Washington, D.C. — June 2, 2014 — A new report released in the U.S. purports to show a dramatic price gap between original equipment manufacturer (OEM) and aftermarket or alternative versions of the top 20 most commonly sold certified auto collision repair parts from 2009 to 2014 in the U.S.
The study, compiled by the Quality Parts Coalition (QPC), found that the top 20 aftermarket parts that
were tested by the Certified Automotive Parts Association were priced up to 50 percent less than OEM
versions of the parts. Aftermarket versions of all of the top 20 were priced lower than the OEM versions;
the average was 29 percent less expensive.
â€œThis report reinforces the importance of consumers having a choice when making collision repairs to
their cars,â€ said Ed Salamy, Executive Director of the QPC. â€œWithout competition, auto manufacturers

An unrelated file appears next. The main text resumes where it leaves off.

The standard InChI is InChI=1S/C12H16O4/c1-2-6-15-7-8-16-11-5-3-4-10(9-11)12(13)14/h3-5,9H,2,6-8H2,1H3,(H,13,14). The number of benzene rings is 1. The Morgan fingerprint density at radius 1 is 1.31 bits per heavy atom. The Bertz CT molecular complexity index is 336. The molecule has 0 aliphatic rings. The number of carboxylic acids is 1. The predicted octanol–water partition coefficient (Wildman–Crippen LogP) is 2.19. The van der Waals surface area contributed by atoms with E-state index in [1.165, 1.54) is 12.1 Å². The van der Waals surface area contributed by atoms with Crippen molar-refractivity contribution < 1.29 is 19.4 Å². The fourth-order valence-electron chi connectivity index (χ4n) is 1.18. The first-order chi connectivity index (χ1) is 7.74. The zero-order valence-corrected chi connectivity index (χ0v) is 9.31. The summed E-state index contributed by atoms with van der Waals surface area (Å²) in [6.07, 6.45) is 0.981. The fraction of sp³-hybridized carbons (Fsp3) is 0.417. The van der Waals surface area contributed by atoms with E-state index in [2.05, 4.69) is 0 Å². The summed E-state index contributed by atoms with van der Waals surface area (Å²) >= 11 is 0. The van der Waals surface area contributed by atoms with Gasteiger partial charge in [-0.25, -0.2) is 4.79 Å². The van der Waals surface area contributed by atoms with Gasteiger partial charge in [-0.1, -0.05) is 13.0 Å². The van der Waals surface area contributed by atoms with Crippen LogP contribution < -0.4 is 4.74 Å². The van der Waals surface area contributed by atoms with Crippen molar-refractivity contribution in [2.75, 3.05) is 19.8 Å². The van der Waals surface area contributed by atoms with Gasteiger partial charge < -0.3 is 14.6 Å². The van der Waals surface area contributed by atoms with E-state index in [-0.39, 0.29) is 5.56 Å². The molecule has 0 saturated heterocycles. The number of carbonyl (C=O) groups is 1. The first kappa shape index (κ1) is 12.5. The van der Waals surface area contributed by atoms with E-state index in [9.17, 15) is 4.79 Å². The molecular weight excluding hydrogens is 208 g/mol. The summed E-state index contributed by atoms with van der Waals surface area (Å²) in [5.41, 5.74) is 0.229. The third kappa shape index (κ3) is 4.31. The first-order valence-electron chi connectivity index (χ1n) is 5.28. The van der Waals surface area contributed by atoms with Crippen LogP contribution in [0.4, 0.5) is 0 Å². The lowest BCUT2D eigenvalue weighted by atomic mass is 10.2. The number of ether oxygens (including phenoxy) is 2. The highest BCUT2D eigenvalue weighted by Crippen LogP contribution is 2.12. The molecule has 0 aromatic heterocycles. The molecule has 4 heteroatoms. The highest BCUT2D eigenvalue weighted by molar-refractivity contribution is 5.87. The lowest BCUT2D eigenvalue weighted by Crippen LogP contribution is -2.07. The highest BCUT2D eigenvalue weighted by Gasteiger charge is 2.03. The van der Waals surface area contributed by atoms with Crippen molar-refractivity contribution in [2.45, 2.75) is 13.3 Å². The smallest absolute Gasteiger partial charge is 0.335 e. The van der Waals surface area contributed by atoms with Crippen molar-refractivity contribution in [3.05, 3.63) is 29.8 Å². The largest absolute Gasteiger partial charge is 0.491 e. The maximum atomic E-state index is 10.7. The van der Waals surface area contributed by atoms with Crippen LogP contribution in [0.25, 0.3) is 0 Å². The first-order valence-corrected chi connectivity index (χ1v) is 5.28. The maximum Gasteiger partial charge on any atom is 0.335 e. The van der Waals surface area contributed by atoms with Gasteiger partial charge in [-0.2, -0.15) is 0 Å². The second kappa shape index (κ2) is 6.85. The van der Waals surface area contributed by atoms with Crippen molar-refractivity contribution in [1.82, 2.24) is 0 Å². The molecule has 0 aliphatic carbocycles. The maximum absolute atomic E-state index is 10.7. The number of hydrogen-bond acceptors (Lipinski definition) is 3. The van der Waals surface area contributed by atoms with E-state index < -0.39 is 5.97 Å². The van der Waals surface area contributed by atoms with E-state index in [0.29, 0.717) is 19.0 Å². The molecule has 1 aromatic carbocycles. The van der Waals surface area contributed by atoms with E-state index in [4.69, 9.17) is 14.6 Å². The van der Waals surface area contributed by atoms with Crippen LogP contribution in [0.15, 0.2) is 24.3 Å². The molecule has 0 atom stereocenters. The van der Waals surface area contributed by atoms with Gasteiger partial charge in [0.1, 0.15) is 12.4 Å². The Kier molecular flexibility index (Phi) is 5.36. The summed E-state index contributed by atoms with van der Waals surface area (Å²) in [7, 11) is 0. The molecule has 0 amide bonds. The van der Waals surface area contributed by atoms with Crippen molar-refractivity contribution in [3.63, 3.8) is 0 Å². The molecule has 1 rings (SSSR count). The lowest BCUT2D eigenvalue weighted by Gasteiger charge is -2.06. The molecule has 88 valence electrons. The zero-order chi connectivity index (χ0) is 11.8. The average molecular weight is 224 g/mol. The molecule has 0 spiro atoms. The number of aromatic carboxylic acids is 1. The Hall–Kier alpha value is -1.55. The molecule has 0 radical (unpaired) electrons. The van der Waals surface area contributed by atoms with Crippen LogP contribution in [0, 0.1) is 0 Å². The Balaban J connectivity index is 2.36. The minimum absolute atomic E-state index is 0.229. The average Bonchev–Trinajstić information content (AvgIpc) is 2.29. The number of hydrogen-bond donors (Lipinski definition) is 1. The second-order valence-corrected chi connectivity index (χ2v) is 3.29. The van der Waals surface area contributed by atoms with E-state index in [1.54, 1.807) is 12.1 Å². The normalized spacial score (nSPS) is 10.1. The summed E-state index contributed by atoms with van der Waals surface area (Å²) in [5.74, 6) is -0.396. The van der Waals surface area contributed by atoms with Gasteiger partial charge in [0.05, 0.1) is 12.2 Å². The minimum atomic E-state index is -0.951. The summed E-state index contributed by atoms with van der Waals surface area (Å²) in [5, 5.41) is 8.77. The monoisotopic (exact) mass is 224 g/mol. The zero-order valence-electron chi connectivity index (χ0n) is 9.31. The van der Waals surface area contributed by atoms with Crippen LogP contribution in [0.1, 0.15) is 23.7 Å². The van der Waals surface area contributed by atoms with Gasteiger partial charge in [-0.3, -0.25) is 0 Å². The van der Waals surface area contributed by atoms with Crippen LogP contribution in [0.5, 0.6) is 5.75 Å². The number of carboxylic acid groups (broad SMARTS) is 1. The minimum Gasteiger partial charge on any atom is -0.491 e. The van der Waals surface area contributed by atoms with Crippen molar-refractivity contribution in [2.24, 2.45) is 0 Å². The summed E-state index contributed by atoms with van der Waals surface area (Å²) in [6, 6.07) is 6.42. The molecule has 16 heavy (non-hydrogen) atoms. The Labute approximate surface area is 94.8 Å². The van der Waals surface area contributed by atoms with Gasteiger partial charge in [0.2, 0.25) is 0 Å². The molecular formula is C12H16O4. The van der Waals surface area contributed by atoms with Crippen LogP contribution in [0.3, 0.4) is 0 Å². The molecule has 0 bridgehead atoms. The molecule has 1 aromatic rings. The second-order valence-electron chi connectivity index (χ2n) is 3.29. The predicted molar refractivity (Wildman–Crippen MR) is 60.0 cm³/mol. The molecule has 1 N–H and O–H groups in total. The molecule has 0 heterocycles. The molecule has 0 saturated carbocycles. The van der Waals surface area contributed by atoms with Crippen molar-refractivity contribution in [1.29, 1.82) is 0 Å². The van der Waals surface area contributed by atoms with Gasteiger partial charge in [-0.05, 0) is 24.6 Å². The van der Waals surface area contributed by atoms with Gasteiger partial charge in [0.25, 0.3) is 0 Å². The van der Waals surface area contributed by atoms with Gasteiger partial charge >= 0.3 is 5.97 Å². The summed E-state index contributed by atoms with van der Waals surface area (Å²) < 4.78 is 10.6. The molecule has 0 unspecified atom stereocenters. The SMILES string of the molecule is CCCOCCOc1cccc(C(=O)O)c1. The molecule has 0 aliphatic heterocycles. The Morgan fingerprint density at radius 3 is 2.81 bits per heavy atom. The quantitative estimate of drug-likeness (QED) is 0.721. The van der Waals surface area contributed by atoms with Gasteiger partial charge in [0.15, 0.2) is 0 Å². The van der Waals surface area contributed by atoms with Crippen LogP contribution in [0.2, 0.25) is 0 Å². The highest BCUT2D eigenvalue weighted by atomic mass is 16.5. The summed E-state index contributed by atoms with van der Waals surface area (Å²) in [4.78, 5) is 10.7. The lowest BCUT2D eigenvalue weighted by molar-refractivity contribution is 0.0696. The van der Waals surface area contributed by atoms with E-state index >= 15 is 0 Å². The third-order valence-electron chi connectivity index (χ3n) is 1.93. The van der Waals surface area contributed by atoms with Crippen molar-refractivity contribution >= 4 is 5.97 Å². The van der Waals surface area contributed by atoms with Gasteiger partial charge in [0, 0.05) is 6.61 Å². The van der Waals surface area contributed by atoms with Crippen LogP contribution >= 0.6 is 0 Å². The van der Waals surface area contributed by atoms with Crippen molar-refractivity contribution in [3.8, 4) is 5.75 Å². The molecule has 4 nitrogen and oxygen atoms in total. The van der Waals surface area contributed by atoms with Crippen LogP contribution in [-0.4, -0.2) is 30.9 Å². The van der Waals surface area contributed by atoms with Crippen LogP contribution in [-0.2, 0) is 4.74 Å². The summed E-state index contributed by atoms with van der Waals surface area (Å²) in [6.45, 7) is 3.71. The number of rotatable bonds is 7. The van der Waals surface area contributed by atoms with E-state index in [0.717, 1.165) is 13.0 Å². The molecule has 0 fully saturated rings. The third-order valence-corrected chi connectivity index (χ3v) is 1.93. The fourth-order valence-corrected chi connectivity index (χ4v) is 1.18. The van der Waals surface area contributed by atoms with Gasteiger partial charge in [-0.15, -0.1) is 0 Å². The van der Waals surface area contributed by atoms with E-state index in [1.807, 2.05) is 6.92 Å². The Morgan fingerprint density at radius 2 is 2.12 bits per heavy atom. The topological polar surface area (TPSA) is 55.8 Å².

would be free to charge inflated prices, and consumers would have no other options.â€
A statement from QPC says that in recent years, automakers have begun exploiting a loophole in design patent law to limit access to alternative collision repair parts.
Bipartisan legislation has been introduced in both the U.S. House and Senate that would change this, the Promoting Automotive Repair, Trade, and Sales (PARTS) Act of 2013 (H.R. 1663 and S. 780).
â€œIt is simply not fair to saddle consumers with higher repair and insurance costs as a result of car
companies seeking to eliminate competition and charge monopolistic prices,â€ said Jack Gillis, director of
public affairs for the Consumer Federation of America. â€œThis report highlights the extraordinary consumer
savings inherent in a competitive marketplace and the need for Congress to pass the PARTS Act without
delay. Consumers need to make their voices heard to ensure that happens.â€